A thorough survey of the innovations introduced into the American
synagogue in the 19th century by the Reform movement, focusing on
the Jewish womans gradual religious emancipation.Traditional
Judaism delineates the womans specific place in public worship, in
particular prescribing the separation of the sexes during the
service, proscribing female voices from joining in prayer, and,
with a few exceptions, omitting any requirement that women attend
the synagogue at all. These centuries-old arrangements did not jibe
with the progressive ideas of gender equality espoused by the
nascent Reform movement. Legitimizing a female presence in the
synagogue was part of a larger project of the Reformist Jews, who
wished to acquire a new American identity by making their public
religious observance conform externally to the ways of their
Protestant neighbors. Separate womens galleries were first replaced
by mixed seating in 1851 (in an Albany synagogue), and a decade
later many other temples introduced family pews, mirroring the
custom of Christian churches. Men were relieved of the obligation
to wear a prayer shawl and head covering, and a mixed choir and
organ music were brought in, ostensibly for the sake of decorum.
Other aspects of the reform included the use of vernacular instead
of Hebrew, omission of the prayer for a messianic return to Zion,
and even moving the holy day from Saturday to Sunday. By the end of
the century, women were admitted as full members of the
congregation, which first allowed their participation in synagogue
administration and then in leading the worship itself. This process
eventually led to the ordination of the first woman rabbi in 1972.
Goldmans well-researched book highlights one important premise:
that the original steps on the road to womens religious liberation
were initially taken by acculturated male Jews, who often
indiscriminately copied Christian politics and aesthetics.An
interesting and well-written study. . (Kirkus Reviews)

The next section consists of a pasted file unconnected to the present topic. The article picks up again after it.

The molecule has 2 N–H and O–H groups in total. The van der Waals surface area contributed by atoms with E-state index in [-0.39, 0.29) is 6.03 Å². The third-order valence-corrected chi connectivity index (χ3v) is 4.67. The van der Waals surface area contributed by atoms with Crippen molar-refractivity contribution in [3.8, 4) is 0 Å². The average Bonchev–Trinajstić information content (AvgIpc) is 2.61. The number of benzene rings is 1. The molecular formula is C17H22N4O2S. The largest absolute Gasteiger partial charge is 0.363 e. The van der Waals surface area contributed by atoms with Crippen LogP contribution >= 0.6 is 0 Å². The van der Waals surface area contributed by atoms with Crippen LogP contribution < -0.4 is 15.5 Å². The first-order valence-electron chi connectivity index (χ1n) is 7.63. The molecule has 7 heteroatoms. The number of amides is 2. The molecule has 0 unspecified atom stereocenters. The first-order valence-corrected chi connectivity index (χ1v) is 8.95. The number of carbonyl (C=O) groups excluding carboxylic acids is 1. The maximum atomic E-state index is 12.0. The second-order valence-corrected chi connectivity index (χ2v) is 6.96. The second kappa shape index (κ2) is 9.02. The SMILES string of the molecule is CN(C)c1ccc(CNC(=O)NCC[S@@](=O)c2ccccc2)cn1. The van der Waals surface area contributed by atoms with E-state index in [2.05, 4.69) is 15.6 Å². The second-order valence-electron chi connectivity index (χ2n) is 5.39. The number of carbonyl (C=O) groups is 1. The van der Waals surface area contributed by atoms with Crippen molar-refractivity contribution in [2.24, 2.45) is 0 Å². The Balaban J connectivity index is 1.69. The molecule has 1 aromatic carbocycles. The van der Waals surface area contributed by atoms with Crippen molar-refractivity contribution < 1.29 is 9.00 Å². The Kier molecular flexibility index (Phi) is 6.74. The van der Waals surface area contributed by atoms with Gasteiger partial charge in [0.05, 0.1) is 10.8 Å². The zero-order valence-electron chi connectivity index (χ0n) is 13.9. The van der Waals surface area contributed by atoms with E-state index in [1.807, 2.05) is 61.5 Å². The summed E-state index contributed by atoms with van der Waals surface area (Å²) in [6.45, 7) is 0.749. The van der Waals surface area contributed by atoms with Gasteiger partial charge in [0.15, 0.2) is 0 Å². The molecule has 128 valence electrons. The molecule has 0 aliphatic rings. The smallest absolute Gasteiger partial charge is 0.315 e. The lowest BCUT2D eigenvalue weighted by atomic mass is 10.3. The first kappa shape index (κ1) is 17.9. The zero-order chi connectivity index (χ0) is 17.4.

"Beyond the Synagogue Gallery" recounts the emergence of new
roles for American Jewish women in public worship and synagogue
life. Karla Goldman's study of changing patterns of female
religiosity is a story of acculturation, of adjustments made to fit
Jewish worship into American society.
Goldman focuses on the nineteenth century. This was an era in
which immigrant communities strove for middle-class respectability
for themselves and their religion, even while fearing a loss of
traditions and identity. For acculturating Jews some practices,
like the ritual bath, quickly disappeared. Women's traditional
segregation from the service in screened women's galleries was
gradually replaced by family pews and mixed choirs. By the end of
the century, with the rising tide of Jewish immigration from Russia
and Eastern Europe, the spread of women's social and religious
activism within a network of organizations brought collective
strength to the nation's established Jewish community. Throughout
these changing times, though, Goldman notes persistent ambiguous
feelings about the appropriate place of women in Judaism, even
This account of the evolving religious identities of American
Jewish women expands our understanding of women's religious roles
and of the Americanization of Judaism in the nineteenth century; it
makes an essential contribution to the history of religion in
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